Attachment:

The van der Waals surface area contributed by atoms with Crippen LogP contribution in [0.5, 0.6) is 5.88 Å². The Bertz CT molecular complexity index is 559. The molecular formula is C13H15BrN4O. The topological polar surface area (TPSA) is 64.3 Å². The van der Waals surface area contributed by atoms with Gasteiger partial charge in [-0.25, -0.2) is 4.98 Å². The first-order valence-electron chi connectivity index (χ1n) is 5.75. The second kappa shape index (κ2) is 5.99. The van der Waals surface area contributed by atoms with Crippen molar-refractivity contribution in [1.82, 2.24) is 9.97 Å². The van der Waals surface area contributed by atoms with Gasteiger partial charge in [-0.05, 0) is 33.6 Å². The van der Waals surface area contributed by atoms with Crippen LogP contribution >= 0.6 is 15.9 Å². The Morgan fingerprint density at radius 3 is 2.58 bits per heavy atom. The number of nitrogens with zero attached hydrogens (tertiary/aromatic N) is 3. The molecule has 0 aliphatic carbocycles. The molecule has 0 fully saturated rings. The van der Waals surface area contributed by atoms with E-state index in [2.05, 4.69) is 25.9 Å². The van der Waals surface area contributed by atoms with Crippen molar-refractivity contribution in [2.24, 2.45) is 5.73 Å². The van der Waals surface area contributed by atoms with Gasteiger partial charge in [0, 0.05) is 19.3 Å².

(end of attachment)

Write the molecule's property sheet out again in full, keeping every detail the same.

The van der Waals surface area contributed by atoms with Crippen LogP contribution in [0.5, 0.6) is 5.88 Å². The Bertz CT molecular complexity index is 559. The molecular formula is C13H15BrN4O. The topological polar surface area (TPSA) is 64.3 Å². The van der Waals surface area contributed by atoms with Gasteiger partial charge in [-0.25, -0.2) is 4.98 Å². The first-order valence-electron chi connectivity index (χ1n) is 5.75. The second kappa shape index (κ2) is 5.99. The van der Waals surface area contributed by atoms with Crippen molar-refractivity contribution in [1.82, 2.24) is 9.97 Å². The van der Waals surface area contributed by atoms with Gasteiger partial charge in [-0.05, 0) is 33.6 Å². The van der Waals surface area contributed by atoms with Crippen LogP contribution >= 0.6 is 15.9 Å². The Morgan fingerprint density at radius 3 is 2.58 bits per heavy atom. The number of nitrogens with zero attached hydrogens (tertiary/aromatic N) is 3. The molecule has 0 aliphatic carbocycles. The molecule has 0 fully saturated rings. The van der Waals surface area contributed by atoms with E-state index in [2.05, 4.69) is 25.9 Å². The van der Waals surface area contributed by atoms with Crippen molar-refractivity contribution in [2.24, 2.45) is 5.73 Å². The van der Waals surface area contributed by atoms with Gasteiger partial charge in [0, 0.05) is 19.3 Å².